Why You Should Hire An Attorney For Your Arraignment
The first appearance before the court is called an arraignment. At the arraignment, the judge can impose bail. Bail is the amount of security (cash or bond) a court requires a defendant to post prior to that person being released from custody. The purpose of bail in New York state courts is to ensure that a defendant returns for all his or her future court appearances.
At the arraignment, the District Attorney will usually request bail, and it is the job of your criminal defense attorney to ask the judge and argue for no bail or a reduced bail based on various circumstances.
A judge will consider many factors when determining bail, such as the likelihood a defendant will commit another crime if released, his or her prior criminal record and potential danger to the community, and most importantly whether or not the defendant will return to the next court appearance. Having retained an attorney, rather than appearing with assigned counsel, may also demonstrate to the judge that you’re taking your case seriously and are more likely to return to court.
Being released from custody after your arraignment, either on bail or on your own recognizance, is important and may have a dramatic effect on the outcome of the criminal matter. A defendant who is at liberty can more meaningfully assist his or her attorney in the defense of the criminal case.
If bail is set, it is up to a defendant’s friends or family members to post bail. The bail itself is some type of security that has a monetary value – either cash or bond. If a bond is posted, there must be collateral to secure the bond, often something like a house. The attorneys of Pappalardo & Pappalardo, LLP can arrange to have a licensed bail bondsman at arraignment.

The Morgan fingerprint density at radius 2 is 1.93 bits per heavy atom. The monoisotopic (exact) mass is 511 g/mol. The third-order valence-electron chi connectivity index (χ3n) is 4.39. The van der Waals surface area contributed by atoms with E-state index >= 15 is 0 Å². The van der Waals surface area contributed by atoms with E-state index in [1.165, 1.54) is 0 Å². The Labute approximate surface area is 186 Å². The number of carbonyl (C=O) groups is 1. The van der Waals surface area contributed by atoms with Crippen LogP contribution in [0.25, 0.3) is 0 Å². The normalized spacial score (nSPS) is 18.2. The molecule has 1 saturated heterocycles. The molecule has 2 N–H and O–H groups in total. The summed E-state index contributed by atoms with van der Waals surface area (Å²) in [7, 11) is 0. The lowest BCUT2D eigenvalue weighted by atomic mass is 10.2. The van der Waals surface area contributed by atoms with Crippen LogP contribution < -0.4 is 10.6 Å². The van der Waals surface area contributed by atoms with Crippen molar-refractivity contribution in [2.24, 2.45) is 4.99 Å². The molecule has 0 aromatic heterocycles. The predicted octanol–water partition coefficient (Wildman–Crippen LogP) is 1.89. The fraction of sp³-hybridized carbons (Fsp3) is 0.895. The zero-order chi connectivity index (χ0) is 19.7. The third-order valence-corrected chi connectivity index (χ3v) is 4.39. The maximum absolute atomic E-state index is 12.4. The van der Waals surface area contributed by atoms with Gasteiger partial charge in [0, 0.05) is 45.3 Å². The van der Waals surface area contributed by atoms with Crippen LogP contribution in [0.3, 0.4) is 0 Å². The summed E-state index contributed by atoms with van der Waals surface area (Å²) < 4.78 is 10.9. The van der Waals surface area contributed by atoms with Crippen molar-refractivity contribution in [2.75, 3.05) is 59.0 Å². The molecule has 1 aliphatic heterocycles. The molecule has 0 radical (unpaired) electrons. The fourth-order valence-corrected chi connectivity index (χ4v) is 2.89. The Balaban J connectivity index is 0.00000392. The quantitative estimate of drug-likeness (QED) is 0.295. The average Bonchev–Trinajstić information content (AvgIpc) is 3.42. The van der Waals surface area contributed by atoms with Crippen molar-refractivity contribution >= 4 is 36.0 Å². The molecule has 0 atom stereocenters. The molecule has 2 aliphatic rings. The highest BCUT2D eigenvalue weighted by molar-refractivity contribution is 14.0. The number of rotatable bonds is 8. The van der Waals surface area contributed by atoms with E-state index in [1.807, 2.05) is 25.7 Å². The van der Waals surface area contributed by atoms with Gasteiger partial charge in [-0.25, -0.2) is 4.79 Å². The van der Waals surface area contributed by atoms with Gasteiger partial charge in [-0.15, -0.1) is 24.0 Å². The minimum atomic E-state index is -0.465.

Bail Reduction After Arraignment
If you have already been arraigned and bail has been set, in New York state courts it is possible to later have a bail reduction hearing. The legal standard the court uses in determining whether a reduction in bail is warranted is whether or not there has been a change in circumstances. This means that after the initial arraignment, some new information has come to light or a “change in circumstance” has occurred.
If that happens, your criminal defense attorney can make an application to the court to have a bail hearing. At the hearing, your criminal defense attorney presents the new information to the court, and usually the District Attorney argues against the motion. The court evaluates the arguments by both sides and, if the judge agrees with your criminal defense attorney, may find that there is a “change in circumstances” so that the court will lower, reduce, or eliminate the bail.